It’s Another Win for Rewiring the Labor Market!

If you can do the job, you should get the job.

That’s what President Obama said when he announced TechHire over a year ago with 21 communities and 300 employers. The TechHire mission has been responsible for propelling thousands of Americans toward their passion and the middle class. Americans like Shadae, who had worked as a customer service manager earning $30,000 a year, but always had a passion for tinkering with computers and couldn’t afford to go to college. The Ada Developers Academy, which is part of the TechHire community, helped Shadae develop her skills, land an internship, and receive tailored support to become a web developer earning double her previous salary. 

Since TechHire has launched, over 50 communities have been working diligently to bring thousands of more stories like this to life. There are over half a million unfilled jobs in information technology right now- that’s about 12% of the approximately 5 million job openings- making IT the largest occupational category for open jobs. Employers often hired based on an advanced degree, but many candidates who have the skills and motivation to perform these jobs do not have the academic pedigree to be considered; even though hundreds of thousands of these jobs require skills that can be learned not only in universities, but also in community colleges, industry certified training programs, “coding boot camps” or in high-quality online courses. This creates an opportunity gap between the employer and hopeful IT candidates like Shadae.

Launched in March 2015, TechHire’s goal is to bridge this gap. In a single year, TechHire has created partnerships with over a thousand employers to hire thousands of often overlooked Americans who have the skills and motivation, but lack the typical academic pedigree to work in the tech Industry. It’s been wildly successful and it’s just getting started.

And just this week, Vice President Biden and Department of Labor Secretary Perez announced 39 H1-B TechHire grants of $150 million to fund tech training in 25 states and help train tomorrow’s workforce, including $126 million to create pathways to careers for at-risk and out-of-school, out-of-work young Americans. Young Americans like Shadae, whose talent was overlooked because she lacked the college degree to be noticed.

With 39 partnerships that just received funding to help youth and underserved populations access training, we’re continuing to bridge the gap between employers and IT candidates, creating more inspiring stories like Shadae’s.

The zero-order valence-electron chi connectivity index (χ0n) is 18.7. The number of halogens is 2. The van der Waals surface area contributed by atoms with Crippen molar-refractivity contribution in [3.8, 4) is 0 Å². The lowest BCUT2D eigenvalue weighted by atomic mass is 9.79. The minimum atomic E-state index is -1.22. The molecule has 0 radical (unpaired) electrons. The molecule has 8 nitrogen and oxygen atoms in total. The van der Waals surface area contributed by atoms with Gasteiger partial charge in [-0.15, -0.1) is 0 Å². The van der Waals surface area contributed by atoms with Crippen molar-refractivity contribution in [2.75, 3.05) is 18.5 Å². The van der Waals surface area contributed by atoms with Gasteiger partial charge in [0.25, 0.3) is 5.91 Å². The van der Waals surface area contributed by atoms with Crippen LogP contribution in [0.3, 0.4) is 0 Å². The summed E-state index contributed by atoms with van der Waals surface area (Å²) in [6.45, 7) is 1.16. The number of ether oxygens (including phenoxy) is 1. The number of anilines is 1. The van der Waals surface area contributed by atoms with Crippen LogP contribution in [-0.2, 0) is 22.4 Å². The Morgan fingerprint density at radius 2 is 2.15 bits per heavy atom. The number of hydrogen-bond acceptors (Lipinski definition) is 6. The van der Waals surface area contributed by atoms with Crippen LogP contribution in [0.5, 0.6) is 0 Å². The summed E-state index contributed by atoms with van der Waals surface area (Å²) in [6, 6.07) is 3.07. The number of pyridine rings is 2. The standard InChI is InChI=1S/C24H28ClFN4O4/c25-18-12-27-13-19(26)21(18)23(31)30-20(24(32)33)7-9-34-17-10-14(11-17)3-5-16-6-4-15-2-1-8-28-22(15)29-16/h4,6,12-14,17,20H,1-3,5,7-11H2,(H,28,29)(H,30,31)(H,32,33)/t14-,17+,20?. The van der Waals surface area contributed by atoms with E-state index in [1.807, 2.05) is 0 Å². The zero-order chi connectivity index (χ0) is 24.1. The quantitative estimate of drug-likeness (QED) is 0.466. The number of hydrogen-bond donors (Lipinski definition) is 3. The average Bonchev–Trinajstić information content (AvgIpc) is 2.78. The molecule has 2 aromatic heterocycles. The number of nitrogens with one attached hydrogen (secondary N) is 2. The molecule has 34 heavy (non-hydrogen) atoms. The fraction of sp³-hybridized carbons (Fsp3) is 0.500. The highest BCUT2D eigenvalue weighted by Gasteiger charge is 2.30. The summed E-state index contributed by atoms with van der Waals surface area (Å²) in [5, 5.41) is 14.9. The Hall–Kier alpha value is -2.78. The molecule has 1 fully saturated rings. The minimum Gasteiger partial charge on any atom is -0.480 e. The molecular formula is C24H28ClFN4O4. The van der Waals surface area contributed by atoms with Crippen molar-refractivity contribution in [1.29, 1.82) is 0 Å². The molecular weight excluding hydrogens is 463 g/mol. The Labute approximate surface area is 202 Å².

The TechHire movement is continuing to rapidly expand. It’s even moving into rural communities where people can’t imagine that they’d be part of the tech industry. This week, the administration also launched the South Central Appalachian TechHire, where the Appalachian Regional Commission, University of Virginia’s College at Wise, and private sector employers collaborate to develop a world-class ecosystem of tech talent in the heart of Appalachia. South Central Appalachia TechHire will prepare and place over 50 individuals into tech jobs over the next year, and 400 by 2020. South central Appalachia joins communities like Hawaii, New York City, Austin, and Akron, bringing to life its own inspiring story of training unemployed workers to become part of the tech industry. Similar communities, such as the TechHire community in East Kentucky, trained unemployed former coal miners to write computer code and transitioned to full time coders.  In Minnesota, TechHire partners trained women and people of color to become software developers, computer programmers, quality assistant engineers, service desk analysists and user support specialists. TechHire Nebraska, helped nurture and create opportunities for people in rural Nebraska, who would not have considered going into the tech industry.

Again- TechHire is just getting started. The movement will continue to grow and expand; thousands more aspiring IT talents will be placed in rewarding jobs, and the opportunity gap between tech employers and talented motivated Americans will be closed. Congratulations to all the H1B Department of Labor grant recipients and new communities!